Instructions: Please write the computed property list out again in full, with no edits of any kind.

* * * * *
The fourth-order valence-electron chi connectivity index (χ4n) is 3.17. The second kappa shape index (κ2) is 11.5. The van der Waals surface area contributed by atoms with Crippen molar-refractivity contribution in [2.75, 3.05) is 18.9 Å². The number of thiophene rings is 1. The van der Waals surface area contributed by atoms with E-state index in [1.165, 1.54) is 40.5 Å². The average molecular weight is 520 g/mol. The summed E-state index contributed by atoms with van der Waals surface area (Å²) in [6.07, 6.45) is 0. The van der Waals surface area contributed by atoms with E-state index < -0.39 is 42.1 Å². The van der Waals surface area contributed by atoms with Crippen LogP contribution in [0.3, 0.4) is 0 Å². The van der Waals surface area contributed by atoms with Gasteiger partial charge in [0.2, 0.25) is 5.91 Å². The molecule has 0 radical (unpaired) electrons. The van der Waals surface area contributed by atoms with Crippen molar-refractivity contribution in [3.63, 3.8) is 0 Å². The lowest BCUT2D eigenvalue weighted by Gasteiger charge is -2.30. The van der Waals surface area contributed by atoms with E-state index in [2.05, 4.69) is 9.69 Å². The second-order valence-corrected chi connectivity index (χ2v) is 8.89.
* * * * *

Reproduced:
The fourth-order valence-electron chi connectivity index (χ4n) is 3.17. The second kappa shape index (κ2) is 11.5. The van der Waals surface area contributed by atoms with Crippen molar-refractivity contribution in [2.75, 3.05) is 18.9 Å². The number of thiophene rings is 1. The van der Waals surface area contributed by atoms with E-state index in [1.165, 1.54) is 40.5 Å². The average molecular weight is 520 g/mol. The summed E-state index contributed by atoms with van der Waals surface area (Å²) in [6.07, 6.45) is 0. The van der Waals surface area contributed by atoms with E-state index < -0.39 is 42.1 Å². The van der Waals surface area contributed by atoms with Crippen LogP contribution in [0.3, 0.4) is 0 Å². The van der Waals surface area contributed by atoms with Gasteiger partial charge in [0.2, 0.25) is 5.91 Å². The molecule has 0 radical (unpaired) electrons. The van der Waals surface area contributed by atoms with Crippen molar-refractivity contribution in [3.63, 3.8) is 0 Å². The lowest BCUT2D eigenvalue weighted by Gasteiger charge is -2.30. The van der Waals surface area contributed by atoms with E-state index in [2.05, 4.69) is 9.69 Å². The second-order valence-corrected chi connectivity index (χ2v) is 8.89.